Although cortisol levels can be complex to understand and are different for everyone, if you're looking for some general ways to reduce stress, Roper recommends simple things such as going to bed at the same time each night to help create a good circadian rhythm, limiting your alcohol and caffeine intake (alcohol can increase circulating cortisol levels), consuming nutrient-dense foods and trying "cortisol conscious" exercise routines by introducing mindful movement such as yoga, pilates or short walks outside.

According to Dr. Granite, "the age of emotional beauty" is set to be one of the biggest wellness trends of the year. "The impact of stress on our emotional and physical health is well known, especially in the field of dermatology, [because] stress impacts a wide variety of common skin conditions. We also now know beauty routines can offer emotional benefits, not [just] through results but also as moments of self-care and mind-body connection. Brands will look to combine this knowledge into products that help build on stress relief through ingredients, textures and efficacy data," she says. This is particularly evident through fragrance, and as noted by Dr. Granite, lots of brands are looking at creating scents "driven by neuroscience."

Speaking to Yasmin Sewell, founder of Vyrao fragrances (the first brand to fuse energetic healing with perfumery), she explains that scent can have a huge impact on how we feel on a day-to-day basis. "With our scents, you can use them in different ways. You can choose what you want to evoke and what emotion or feeling you need and base your scent choice on that. That moment when you spray the scent and are reminded of those good feelings is so precious." It seems that more and more fragrance brands are starting to take this holistic approach. Take Gabar, for example. This brand has three scents, one to help you feel calm and centred, one to help ground you and one to encourage creativity. Then there's Bibbi, a luxury fragrance brand described as "a collection of scents that awaken the subconscious." 

It's not just perfume either; products such as Neom's Wellbeing Pod work to fill your home or workspace with relaxing or uplifting fragrances to improve your overall mood. With more and more brands cottoning on to this mind-body connection, I don't doubt that this trend will be huge for 2024.

I don't know about you, but when it comes to supplements, I'm never really sure what I should be taking. It seems that the experts agree. "There are so many supplements out there, with each one offering something different for your body, and so it can be tough to know where to start," says Roper. She advises figuring out which supplements you really need by consulting a healthcare professional, as everyone's needs are different. That being said, there's certainly a trend appearing for 2024, and that's supplements from under the sea. From sea moss to marine collagen, there's definitely an underwater theme, with Holland & Barrett reporting a 158% growth in searches for sea moss on the website and sea moss gel taking the top spot as the website's best-selling chilled product in its new food range. Not only that, but the hashtag #seamoss has over 1 billion views on TikTok, with #marinecollagen racking up almost 48 million and #seaweedbenefits reaching over 200,000 views.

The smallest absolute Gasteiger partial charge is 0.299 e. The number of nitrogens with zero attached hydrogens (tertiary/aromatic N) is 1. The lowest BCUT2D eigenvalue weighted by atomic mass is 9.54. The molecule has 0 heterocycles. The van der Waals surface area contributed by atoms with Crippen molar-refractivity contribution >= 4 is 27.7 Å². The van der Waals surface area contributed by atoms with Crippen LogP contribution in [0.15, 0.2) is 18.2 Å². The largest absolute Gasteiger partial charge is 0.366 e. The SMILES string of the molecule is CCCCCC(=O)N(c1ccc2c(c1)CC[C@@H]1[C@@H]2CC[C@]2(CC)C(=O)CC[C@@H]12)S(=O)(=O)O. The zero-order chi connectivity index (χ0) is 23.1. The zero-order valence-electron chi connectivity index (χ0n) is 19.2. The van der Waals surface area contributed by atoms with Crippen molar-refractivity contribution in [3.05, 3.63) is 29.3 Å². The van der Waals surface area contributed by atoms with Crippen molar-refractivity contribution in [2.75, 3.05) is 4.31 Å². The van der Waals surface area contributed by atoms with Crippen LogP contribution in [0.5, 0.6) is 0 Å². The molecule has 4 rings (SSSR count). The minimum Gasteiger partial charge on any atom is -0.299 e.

So, what are the benefits of these supplements? According to Gold Collagen's in-house nutritionist, Dr. Vidhi Patel, "Marine collagen (which is typically sourced from the skin of fish) is actually the best, highest and most bioavailable source of collagen that is easy to digest and hugely beneficial for human consumption." Dr. Patel says that it can improve skin elasticity and joint health and enhance the overall structure and appearance of the skin.

When it comes to seaweed, Dr. Craig Rose, marine biologist at Doctor Seaweed, told me that there are plenty of benefits. "Seaweeds are naturally rich in key minerals crucial for our vitality and health. One specific species, Ascophyllum nodosum, also known as "knotted wrack", is a natural source of essential iodine. This nutrient is key and has scientifically approved claims for supporting your thyroid health, energy and metabolism, nervous system, skin health, and brain health." However, when it comes to sea moss, Dr. Rose says that although the benefits are varied and full of potential, products very often go without specific approved health claims.

Everyone seems to be using LED face masks at the moment, and for good reason. According to Alana Marie Chalmers, founder of Déesse PRO, "LED is not just a trend but a skincare essential." If you didn't know, as explained by Chalmers, "LED light therapy offers a gentle yet effective way to rejuvenate and treat the skin." This treatment is non-invasive and is able to target various skin issues, making it a great addition to your routine.